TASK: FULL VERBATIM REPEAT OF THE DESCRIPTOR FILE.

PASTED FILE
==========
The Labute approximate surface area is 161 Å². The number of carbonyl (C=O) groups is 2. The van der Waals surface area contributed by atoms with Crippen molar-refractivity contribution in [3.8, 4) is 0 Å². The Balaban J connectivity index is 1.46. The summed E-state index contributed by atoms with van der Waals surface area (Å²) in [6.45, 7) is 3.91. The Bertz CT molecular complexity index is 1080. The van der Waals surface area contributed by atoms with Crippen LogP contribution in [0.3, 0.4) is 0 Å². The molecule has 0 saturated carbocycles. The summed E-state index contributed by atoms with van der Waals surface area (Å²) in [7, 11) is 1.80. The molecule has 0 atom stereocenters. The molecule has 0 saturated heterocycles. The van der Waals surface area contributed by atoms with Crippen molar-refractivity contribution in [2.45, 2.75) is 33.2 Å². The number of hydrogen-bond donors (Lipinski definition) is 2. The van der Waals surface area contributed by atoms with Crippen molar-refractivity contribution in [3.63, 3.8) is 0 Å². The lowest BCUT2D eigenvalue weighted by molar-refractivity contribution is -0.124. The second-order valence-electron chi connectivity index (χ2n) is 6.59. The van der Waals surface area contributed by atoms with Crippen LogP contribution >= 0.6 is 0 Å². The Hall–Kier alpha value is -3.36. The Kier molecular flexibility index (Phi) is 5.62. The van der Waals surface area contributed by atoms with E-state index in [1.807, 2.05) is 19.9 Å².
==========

The Labute approximate surface area is 161 Å². The number of carbonyl (C=O) groups is 2. The van der Waals surface area contributed by atoms with Crippen molar-refractivity contribution in [3.8, 4) is 0 Å². The Balaban J connectivity index is 1.46. The summed E-state index contributed by atoms with van der Waals surface area (Å²) in [6.45, 7) is 3.91. The Bertz CT molecular complexity index is 1080. The van der Waals surface area contributed by atoms with Crippen LogP contribution in [0.3, 0.4) is 0 Å². The molecule has 0 saturated carbocycles. The summed E-state index contributed by atoms with van der Waals surface area (Å²) in [7, 11) is 1.80. The molecule has 0 atom stereocenters. The molecule has 0 saturated heterocycles. The van der Waals surface area contributed by atoms with Crippen molar-refractivity contribution in [2.45, 2.75) is 33.2 Å². The number of hydrogen-bond donors (Lipinski definition) is 2. The van der Waals surface area contributed by atoms with Crippen molar-refractivity contribution in [3.63, 3.8) is 0 Å². The lowest BCUT2D eigenvalue weighted by molar-refractivity contribution is -0.124. The second-order valence-electron chi connectivity index (χ2n) is 6.59. The van der Waals surface area contributed by atoms with Crippen LogP contribution >= 0.6 is 0 Å². The Hall–Kier alpha value is -3.36. The Kier molecular flexibility index (Phi) is 5.62. The van der Waals surface area contributed by atoms with E-state index in [1.807, 2.05) is 19.9 Å².